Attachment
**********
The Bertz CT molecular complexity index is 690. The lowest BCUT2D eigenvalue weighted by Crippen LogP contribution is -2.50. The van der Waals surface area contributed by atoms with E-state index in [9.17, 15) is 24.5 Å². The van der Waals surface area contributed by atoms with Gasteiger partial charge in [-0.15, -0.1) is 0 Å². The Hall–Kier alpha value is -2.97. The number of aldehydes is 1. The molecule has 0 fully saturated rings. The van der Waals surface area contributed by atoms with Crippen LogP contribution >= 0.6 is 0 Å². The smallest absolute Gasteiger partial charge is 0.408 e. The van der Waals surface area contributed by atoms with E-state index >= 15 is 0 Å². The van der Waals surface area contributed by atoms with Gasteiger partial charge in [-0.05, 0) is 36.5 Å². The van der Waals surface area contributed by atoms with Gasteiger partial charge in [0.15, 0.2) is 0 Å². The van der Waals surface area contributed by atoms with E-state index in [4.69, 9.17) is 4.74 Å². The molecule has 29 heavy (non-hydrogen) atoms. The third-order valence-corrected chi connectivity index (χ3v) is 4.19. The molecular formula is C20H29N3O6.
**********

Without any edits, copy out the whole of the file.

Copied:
The Bertz CT molecular complexity index is 690. The lowest BCUT2D eigenvalue weighted by Crippen LogP contribution is -2.50. The van der Waals surface area contributed by atoms with E-state index in [9.17, 15) is 24.5 Å². The van der Waals surface area contributed by atoms with Gasteiger partial charge in [-0.15, -0.1) is 0 Å². The Hall–Kier alpha value is -2.97. The number of aldehydes is 1. The molecule has 0 fully saturated rings. The van der Waals surface area contributed by atoms with Crippen LogP contribution >= 0.6 is 0 Å². The smallest absolute Gasteiger partial charge is 0.408 e. The van der Waals surface area contributed by atoms with E-state index >= 15 is 0 Å². The van der Waals surface area contributed by atoms with Gasteiger partial charge in [-0.05, 0) is 36.5 Å². The van der Waals surface area contributed by atoms with Gasteiger partial charge in [0.15, 0.2) is 0 Å². The van der Waals surface area contributed by atoms with E-state index in [4.69, 9.17) is 4.74 Å². The molecule has 29 heavy (non-hydrogen) atoms. The third-order valence-corrected chi connectivity index (χ3v) is 4.19. The molecular formula is C20H29N3O6.